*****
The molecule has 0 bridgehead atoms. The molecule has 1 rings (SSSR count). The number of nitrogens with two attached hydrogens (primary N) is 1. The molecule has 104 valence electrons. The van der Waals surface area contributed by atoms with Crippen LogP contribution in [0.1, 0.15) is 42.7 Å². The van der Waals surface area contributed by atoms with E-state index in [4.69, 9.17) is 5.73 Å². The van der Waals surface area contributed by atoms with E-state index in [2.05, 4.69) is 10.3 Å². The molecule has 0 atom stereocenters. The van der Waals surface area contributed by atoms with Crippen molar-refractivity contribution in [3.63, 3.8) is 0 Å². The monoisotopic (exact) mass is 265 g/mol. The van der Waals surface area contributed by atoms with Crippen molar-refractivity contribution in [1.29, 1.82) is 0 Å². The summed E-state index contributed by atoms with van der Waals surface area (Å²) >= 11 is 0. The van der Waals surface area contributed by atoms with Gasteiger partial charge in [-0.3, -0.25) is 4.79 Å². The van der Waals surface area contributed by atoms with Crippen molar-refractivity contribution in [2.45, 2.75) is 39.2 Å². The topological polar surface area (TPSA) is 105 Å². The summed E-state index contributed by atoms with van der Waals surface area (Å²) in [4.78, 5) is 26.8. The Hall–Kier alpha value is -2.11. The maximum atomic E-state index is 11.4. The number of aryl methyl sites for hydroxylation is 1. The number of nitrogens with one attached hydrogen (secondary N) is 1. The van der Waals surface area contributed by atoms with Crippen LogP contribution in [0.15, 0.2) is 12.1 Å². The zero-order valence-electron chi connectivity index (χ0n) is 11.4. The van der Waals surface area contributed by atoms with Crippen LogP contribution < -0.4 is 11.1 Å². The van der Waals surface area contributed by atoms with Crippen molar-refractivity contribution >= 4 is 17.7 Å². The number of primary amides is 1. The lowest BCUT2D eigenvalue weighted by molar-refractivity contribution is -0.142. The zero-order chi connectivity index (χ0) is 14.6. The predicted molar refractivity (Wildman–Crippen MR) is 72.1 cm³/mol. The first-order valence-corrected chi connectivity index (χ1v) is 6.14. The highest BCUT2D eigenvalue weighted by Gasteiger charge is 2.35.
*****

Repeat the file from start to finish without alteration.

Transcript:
The molecule has 0 bridgehead atoms. The molecule has 1 rings (SSSR count). The number of nitrogens with two attached hydrogens (primary N) is 1. The molecule has 104 valence electrons. The van der Waals surface area contributed by atoms with Crippen LogP contribution in [0.1, 0.15) is 42.7 Å². The van der Waals surface area contributed by atoms with E-state index in [4.69, 9.17) is 5.73 Å². The van der Waals surface area contributed by atoms with E-state index in [2.05, 4.69) is 10.3 Å². The molecule has 0 atom stereocenters. The van der Waals surface area contributed by atoms with Crippen molar-refractivity contribution in [3.63, 3.8) is 0 Å². The monoisotopic (exact) mass is 265 g/mol. The van der Waals surface area contributed by atoms with Crippen molar-refractivity contribution in [1.29, 1.82) is 0 Å². The summed E-state index contributed by atoms with van der Waals surface area (Å²) >= 11 is 0. The van der Waals surface area contributed by atoms with Gasteiger partial charge in [-0.3, -0.25) is 4.79 Å². The van der Waals surface area contributed by atoms with Crippen molar-refractivity contribution in [2.45, 2.75) is 39.2 Å². The topological polar surface area (TPSA) is 105 Å². The summed E-state index contributed by atoms with van der Waals surface area (Å²) in [4.78, 5) is 26.8. The Hall–Kier alpha value is -2.11. The maximum atomic E-state index is 11.4. The number of aryl methyl sites for hydroxylation is 1. The number of nitrogens with one attached hydrogen (secondary N) is 1. The van der Waals surface area contributed by atoms with Crippen LogP contribution in [0.15, 0.2) is 12.1 Å². The zero-order valence-electron chi connectivity index (χ0n) is 11.4. The van der Waals surface area contributed by atoms with Crippen LogP contribution < -0.4 is 11.1 Å². The van der Waals surface area contributed by atoms with Crippen molar-refractivity contribution >= 4 is 17.7 Å². The number of primary amides is 1. The lowest BCUT2D eigenvalue weighted by molar-refractivity contribution is -0.142. The zero-order chi connectivity index (χ0) is 14.6. The predicted molar refractivity (Wildman–Crippen MR) is 72.1 cm³/mol. The first-order valence-corrected chi connectivity index (χ1v) is 6.14. The highest BCUT2D eigenvalue weighted by Gasteiger charge is 2.35.